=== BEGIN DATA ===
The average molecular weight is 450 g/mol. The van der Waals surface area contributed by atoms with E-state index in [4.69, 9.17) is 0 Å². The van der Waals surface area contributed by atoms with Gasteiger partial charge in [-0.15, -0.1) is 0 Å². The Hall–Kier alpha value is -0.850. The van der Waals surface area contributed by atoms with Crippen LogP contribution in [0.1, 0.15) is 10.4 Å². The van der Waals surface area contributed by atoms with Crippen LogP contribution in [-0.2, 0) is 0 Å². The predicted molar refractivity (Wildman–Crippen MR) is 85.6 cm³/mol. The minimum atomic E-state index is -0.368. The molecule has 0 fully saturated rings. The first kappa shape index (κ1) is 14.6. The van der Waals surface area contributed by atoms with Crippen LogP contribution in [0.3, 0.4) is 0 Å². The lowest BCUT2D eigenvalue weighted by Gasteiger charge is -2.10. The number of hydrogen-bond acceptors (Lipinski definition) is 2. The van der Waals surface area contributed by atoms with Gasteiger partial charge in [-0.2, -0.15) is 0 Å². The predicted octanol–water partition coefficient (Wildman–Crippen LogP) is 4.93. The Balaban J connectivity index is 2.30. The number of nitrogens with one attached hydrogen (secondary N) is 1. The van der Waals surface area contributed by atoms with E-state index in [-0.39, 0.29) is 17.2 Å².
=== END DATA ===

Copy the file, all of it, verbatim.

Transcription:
The average molecular weight is 450 g/mol. The van der Waals surface area contributed by atoms with E-state index in [4.69, 9.17) is 0 Å². The van der Waals surface area contributed by atoms with Gasteiger partial charge in [-0.15, -0.1) is 0 Å². The Hall–Kier alpha value is -0.850. The van der Waals surface area contributed by atoms with Crippen LogP contribution in [0.1, 0.15) is 10.4 Å². The van der Waals surface area contributed by atoms with Crippen LogP contribution in [-0.2, 0) is 0 Å². The predicted molar refractivity (Wildman–Crippen MR) is 85.6 cm³/mol. The minimum atomic E-state index is -0.368. The molecule has 0 fully saturated rings. The first kappa shape index (κ1) is 14.6. The van der Waals surface area contributed by atoms with Crippen LogP contribution in [0.3, 0.4) is 0 Å². The lowest BCUT2D eigenvalue weighted by Gasteiger charge is -2.10. The number of hydrogen-bond acceptors (Lipinski definition) is 2. The van der Waals surface area contributed by atoms with Gasteiger partial charge in [-0.2, -0.15) is 0 Å². The predicted octanol–water partition coefficient (Wildman–Crippen LogP) is 4.93. The Balaban J connectivity index is 2.30. The number of nitrogens with one attached hydrogen (secondary N) is 1. The van der Waals surface area contributed by atoms with E-state index in [-0.39, 0.29) is 17.2 Å².